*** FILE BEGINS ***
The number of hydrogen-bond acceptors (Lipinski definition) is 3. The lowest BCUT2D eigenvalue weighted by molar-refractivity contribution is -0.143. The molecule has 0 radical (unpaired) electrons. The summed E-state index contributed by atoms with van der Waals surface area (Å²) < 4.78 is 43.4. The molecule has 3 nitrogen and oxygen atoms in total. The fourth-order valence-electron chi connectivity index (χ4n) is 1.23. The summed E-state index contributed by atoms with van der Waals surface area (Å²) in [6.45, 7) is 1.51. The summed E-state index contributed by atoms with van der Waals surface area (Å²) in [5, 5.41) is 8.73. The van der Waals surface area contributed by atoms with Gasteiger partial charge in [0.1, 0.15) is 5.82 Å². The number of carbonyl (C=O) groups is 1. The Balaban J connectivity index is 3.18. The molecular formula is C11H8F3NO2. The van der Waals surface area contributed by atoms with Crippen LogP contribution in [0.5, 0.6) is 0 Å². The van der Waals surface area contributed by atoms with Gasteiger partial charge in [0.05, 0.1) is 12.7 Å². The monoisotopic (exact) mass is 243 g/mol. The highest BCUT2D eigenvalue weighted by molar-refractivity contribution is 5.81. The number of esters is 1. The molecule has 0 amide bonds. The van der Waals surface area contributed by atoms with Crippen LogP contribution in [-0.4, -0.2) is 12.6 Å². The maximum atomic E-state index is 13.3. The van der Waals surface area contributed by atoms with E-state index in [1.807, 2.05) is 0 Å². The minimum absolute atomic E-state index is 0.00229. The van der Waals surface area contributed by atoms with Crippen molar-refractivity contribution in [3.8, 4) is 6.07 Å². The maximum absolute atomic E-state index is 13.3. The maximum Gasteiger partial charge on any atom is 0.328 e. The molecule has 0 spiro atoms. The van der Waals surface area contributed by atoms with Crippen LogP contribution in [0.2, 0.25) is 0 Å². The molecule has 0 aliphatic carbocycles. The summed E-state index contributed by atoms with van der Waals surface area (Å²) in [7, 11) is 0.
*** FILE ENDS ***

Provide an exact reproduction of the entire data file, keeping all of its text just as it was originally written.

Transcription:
The number of hydrogen-bond acceptors (Lipinski definition) is 3. The lowest BCUT2D eigenvalue weighted by molar-refractivity contribution is -0.143. The molecule has 0 radical (unpaired) electrons. The summed E-state index contributed by atoms with van der Waals surface area (Å²) < 4.78 is 43.4. The molecule has 3 nitrogen and oxygen atoms in total. The fourth-order valence-electron chi connectivity index (χ4n) is 1.23. The summed E-state index contributed by atoms with van der Waals surface area (Å²) in [6.45, 7) is 1.51. The summed E-state index contributed by atoms with van der Waals surface area (Å²) in [5, 5.41) is 8.73. The van der Waals surface area contributed by atoms with Gasteiger partial charge in [0.1, 0.15) is 5.82 Å². The number of carbonyl (C=O) groups is 1. The Balaban J connectivity index is 3.18. The molecular formula is C11H8F3NO2. The van der Waals surface area contributed by atoms with Crippen LogP contribution in [0.5, 0.6) is 0 Å². The van der Waals surface area contributed by atoms with Gasteiger partial charge in [0.05, 0.1) is 12.7 Å². The monoisotopic (exact) mass is 243 g/mol. The highest BCUT2D eigenvalue weighted by molar-refractivity contribution is 5.81. The number of esters is 1. The molecule has 0 amide bonds. The van der Waals surface area contributed by atoms with Crippen LogP contribution in [-0.4, -0.2) is 12.6 Å². The maximum atomic E-state index is 13.3. The van der Waals surface area contributed by atoms with E-state index in [1.807, 2.05) is 0 Å². The minimum absolute atomic E-state index is 0.00229. The van der Waals surface area contributed by atoms with Crippen molar-refractivity contribution in [3.8, 4) is 6.07 Å². The maximum absolute atomic E-state index is 13.3. The maximum Gasteiger partial charge on any atom is 0.328 e. The molecule has 0 spiro atoms. The van der Waals surface area contributed by atoms with Crippen LogP contribution in [0.2, 0.25) is 0 Å². The molecule has 0 aliphatic carbocycles. The summed E-state index contributed by atoms with van der Waals surface area (Å²) in [7, 11) is 0.